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The Episcopal Church affirms faith in God, especially as described in the creeds of the early church.

Below is a summary in plain language. While this is what we teach and believe, we understand that not everyone who comes here is ready to accept all these claims. That's ok! Church is not a place for people who already know everything. We want to walk with you as you explore these ideas. And we're more interested in helping you get to know God's love through Jesus Christ than getting you to accept a checklist of ideas.

We Believe

In the Episcopal Church, our beliefs are grounded in the Bible interpreted through the historic creeds of the Church, especially the Apostles' and Nicene Creeds. This means we affirm that:

  • There is one God who exists as three Persons, conventionally called the Father, the Son, and the Holy Spirit.

  • This God created everything in the universe.

  • The second Person—the Son, or the Word—became the Jewish human being called Jesus of Nazareth.

  • The Son became human (this is what "was incarnate" means in the Nicene Creed), lived among us, taught us, and died on the cross.

  • On the third day, Jesus rose from the dead.

  • Jesus did all these things so we can return to right relationship with God, grow into whom we were created to be, and ultimately be raised from the dead like him.

  • Holy Scripture, or the Bible, is comprised of the Old and New Testaments. It contains all the things we need to get to know God, return to right relationship with God, and grow into whom God wants us to be.

  • God has given us ways to know we are forgiven and become more like Jesus. These ways include being baptized, receiving communion regularly, being a part of a Christian community (church), praying, and reading the Bible.

  • Having our sins forgiven, coming back to right relationship with God, growing into whom God created us to be, and being freed from death are completely the result of God's love freely given (called grace). We do not earn these things under our own power.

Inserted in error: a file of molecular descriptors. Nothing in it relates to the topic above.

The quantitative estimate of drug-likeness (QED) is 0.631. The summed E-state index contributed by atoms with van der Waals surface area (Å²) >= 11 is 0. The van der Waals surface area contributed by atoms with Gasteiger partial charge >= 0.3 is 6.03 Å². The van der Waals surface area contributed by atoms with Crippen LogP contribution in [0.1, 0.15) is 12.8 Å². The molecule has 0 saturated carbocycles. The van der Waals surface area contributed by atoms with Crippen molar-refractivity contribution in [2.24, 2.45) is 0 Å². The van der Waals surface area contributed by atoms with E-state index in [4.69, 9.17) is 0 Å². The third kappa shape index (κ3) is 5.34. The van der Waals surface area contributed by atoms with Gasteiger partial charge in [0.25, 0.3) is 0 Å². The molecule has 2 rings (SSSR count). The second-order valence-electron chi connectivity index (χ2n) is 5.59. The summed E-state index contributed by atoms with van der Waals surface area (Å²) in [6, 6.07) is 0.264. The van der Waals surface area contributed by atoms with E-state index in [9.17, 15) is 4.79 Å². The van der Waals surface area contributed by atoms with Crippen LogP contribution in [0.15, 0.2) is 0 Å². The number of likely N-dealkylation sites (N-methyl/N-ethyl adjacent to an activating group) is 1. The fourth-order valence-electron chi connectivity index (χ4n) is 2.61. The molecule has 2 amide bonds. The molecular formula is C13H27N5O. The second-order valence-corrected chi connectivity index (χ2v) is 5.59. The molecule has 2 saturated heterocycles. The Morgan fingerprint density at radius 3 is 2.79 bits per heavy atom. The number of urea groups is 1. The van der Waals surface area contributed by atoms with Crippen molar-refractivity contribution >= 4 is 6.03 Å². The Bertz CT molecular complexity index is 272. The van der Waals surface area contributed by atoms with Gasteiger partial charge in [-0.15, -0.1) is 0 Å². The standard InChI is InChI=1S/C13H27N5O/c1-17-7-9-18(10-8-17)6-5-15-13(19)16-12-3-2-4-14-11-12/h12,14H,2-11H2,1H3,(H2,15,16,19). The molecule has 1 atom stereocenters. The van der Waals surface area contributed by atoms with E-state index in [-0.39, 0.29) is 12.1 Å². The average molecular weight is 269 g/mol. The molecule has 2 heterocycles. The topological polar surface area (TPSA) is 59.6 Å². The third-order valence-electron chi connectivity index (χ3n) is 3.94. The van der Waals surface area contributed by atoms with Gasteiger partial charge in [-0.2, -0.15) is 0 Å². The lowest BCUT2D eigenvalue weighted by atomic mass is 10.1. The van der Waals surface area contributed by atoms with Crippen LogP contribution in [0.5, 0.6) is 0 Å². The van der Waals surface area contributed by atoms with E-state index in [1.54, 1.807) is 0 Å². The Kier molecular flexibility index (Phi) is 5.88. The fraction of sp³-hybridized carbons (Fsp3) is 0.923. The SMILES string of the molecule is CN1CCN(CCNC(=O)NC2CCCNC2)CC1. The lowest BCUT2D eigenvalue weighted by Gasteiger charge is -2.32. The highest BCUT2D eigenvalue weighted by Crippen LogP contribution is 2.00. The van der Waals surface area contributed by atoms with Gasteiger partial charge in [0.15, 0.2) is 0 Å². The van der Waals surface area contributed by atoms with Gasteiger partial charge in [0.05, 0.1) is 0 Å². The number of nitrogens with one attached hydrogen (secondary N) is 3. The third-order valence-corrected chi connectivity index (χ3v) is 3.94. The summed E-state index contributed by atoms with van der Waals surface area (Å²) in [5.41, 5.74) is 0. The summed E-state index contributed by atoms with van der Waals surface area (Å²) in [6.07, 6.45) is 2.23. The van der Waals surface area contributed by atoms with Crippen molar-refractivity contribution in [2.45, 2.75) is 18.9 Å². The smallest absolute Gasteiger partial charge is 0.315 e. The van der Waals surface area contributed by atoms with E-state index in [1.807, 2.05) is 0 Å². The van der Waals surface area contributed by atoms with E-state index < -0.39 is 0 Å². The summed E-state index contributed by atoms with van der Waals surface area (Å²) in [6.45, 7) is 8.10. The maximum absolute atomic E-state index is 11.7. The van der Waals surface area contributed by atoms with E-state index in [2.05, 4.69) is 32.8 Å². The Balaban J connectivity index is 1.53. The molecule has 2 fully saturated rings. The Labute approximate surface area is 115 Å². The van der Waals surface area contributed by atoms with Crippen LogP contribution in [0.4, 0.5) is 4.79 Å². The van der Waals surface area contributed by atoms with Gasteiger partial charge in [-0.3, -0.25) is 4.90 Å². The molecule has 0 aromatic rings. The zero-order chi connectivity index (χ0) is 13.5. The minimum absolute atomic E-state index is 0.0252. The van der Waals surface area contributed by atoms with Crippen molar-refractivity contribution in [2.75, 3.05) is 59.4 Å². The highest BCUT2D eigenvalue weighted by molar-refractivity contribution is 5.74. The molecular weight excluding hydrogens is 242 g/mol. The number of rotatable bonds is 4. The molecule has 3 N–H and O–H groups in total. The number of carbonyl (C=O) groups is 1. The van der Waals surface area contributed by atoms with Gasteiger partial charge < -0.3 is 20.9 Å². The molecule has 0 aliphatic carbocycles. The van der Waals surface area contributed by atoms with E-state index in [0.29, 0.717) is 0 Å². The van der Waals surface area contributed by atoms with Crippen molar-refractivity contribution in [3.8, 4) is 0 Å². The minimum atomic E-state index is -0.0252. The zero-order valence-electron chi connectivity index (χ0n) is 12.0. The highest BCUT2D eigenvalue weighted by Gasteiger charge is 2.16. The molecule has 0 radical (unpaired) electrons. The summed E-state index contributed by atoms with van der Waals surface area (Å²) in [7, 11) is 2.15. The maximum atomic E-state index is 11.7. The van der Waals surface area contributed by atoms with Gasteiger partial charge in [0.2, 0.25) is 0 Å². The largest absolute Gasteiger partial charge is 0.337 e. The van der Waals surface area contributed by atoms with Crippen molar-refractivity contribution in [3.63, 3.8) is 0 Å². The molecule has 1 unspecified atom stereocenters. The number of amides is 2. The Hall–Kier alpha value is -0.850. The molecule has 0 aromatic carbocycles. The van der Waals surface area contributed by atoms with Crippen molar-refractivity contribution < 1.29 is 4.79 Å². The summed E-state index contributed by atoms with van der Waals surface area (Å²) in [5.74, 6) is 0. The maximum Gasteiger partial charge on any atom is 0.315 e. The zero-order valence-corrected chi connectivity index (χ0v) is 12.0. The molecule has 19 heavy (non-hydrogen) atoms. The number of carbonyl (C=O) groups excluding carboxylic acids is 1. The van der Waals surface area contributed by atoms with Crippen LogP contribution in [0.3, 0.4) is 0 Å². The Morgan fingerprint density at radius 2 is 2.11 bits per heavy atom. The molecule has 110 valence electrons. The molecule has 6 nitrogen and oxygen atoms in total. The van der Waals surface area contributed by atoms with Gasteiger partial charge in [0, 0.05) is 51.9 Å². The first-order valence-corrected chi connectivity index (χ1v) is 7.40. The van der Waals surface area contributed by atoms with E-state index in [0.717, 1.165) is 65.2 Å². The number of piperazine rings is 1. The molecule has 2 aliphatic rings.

• Any ability we have to respond to God or work alongside God comes from the Holy Spirit working within us.

The above text is adapted, with permission, from the website of Trinity Episcopal Church in Oshkosh, WI.

Episcopal Church FAQs

What is the Episcopal Church?

The Episcopal Church of the U.S.A. (ECUSA, or sometimes abbreviated TEC) is the American branch of the worldwide Anglican Communion—a “daughter” of the Church of England. Read more about this here.

St. Paul's is one parish of the Episcopal Church in Connecticut.

What is the Anglican Communion?

Read all about this here.

What is the Book of Common Prayer?

In 1549, Thomas Cranmer created the first Book of Common Prayer for the English-speaking Christians in England to be able to worship in their native tongue (as opposed to Latin). Since then, various churches in the Anglican Communion have adapted our own Books of Common Prayer. The Episcopal Church's current Book of Common Prayer was authorized in 1979, and the church is slowly working on revisions for a new version in the future.

Do you believe in women's ordination?

Yes, the Episcopal Church has ordained women to be deacons and priests since 1976! And the first female bishop in the Anglican Communion came from the Episcopal Church in 1989.

Now, people of all genders and sexual orientations can be ordained in the Episcopal Church.


Does the Episcopal Church believe in same-sex marriage?

As a whole, yes. Since 1976, the Episcopal Church has repeatedly affirmed at the national level that LGBTQ+ people are children of God who belong in the church exactly as they are.


When same-sex marriage became legal throughout the United States in 2015, the Episcopal Church permitted any couple access to the rite of Holy Matrimony. Individual priests may still choose not to officiate same-sex weddings. St. Paul's and Rev. Helena joyfully welcome all couples who seek Holy Matrimony!

Wait, I still have questions!

That's great! Your curiosity is welcome and encouraged here.


Rev. Helena is happy to answer your questions and talk to you more about what we teach at St. Paul's.

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